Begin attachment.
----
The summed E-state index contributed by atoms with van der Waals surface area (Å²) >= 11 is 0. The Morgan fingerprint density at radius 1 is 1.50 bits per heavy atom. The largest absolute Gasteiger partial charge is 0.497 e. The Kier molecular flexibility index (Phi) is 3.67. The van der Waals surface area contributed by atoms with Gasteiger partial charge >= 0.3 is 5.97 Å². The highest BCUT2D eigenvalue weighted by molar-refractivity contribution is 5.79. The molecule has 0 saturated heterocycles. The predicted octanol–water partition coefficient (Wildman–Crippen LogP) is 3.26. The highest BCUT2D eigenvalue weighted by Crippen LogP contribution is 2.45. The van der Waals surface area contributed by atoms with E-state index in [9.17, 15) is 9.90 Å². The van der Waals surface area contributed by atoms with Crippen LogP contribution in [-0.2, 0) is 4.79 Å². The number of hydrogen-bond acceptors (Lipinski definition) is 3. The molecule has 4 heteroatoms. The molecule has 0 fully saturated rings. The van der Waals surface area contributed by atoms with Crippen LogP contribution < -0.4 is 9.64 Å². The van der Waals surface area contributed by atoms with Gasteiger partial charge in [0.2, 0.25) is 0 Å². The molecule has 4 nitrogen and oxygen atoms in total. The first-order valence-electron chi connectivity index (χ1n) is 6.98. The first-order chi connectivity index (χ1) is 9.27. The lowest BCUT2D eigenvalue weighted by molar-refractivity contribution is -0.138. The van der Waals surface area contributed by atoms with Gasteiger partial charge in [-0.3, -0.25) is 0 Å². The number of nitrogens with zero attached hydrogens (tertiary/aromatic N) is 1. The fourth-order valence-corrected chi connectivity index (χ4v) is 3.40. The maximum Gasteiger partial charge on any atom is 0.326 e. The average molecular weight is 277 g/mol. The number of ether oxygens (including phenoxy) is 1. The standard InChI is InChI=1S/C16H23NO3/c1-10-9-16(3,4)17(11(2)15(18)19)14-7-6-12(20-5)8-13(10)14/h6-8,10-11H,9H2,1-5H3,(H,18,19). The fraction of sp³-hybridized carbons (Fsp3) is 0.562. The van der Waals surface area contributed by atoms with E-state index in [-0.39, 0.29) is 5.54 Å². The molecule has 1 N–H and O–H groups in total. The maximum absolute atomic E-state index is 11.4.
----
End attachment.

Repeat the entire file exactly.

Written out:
The summed E-state index contributed by atoms with van der Waals surface area (Å²) >= 11 is 0. The Morgan fingerprint density at radius 1 is 1.50 bits per heavy atom. The largest absolute Gasteiger partial charge is 0.497 e. The Kier molecular flexibility index (Phi) is 3.67. The van der Waals surface area contributed by atoms with Gasteiger partial charge >= 0.3 is 5.97 Å². The highest BCUT2D eigenvalue weighted by molar-refractivity contribution is 5.79. The molecule has 0 saturated heterocycles. The predicted octanol–water partition coefficient (Wildman–Crippen LogP) is 3.26. The highest BCUT2D eigenvalue weighted by Crippen LogP contribution is 2.45. The van der Waals surface area contributed by atoms with E-state index in [9.17, 15) is 9.90 Å². The van der Waals surface area contributed by atoms with Crippen LogP contribution in [-0.2, 0) is 4.79 Å². The number of hydrogen-bond acceptors (Lipinski definition) is 3. The molecule has 4 heteroatoms. The molecule has 0 fully saturated rings. The van der Waals surface area contributed by atoms with Crippen LogP contribution < -0.4 is 9.64 Å². The van der Waals surface area contributed by atoms with Gasteiger partial charge in [0.2, 0.25) is 0 Å². The molecule has 4 nitrogen and oxygen atoms in total. The first-order valence-electron chi connectivity index (χ1n) is 6.98. The first-order chi connectivity index (χ1) is 9.27. The lowest BCUT2D eigenvalue weighted by molar-refractivity contribution is -0.138. The van der Waals surface area contributed by atoms with Gasteiger partial charge in [-0.3, -0.25) is 0 Å². The number of nitrogens with zero attached hydrogens (tertiary/aromatic N) is 1. The fourth-order valence-corrected chi connectivity index (χ4v) is 3.40. The maximum Gasteiger partial charge on any atom is 0.326 e. The average molecular weight is 277 g/mol. The number of ether oxygens (including phenoxy) is 1. The standard InChI is InChI=1S/C16H23NO3/c1-10-9-16(3,4)17(11(2)15(18)19)14-7-6-12(20-5)8-13(10)14/h6-8,10-11H,9H2,1-5H3,(H,18,19). The fraction of sp³-hybridized carbons (Fsp3) is 0.562. The van der Waals surface area contributed by atoms with E-state index in [-0.39, 0.29) is 5.54 Å². The molecule has 1 N–H and O–H groups in total. The maximum absolute atomic E-state index is 11.4.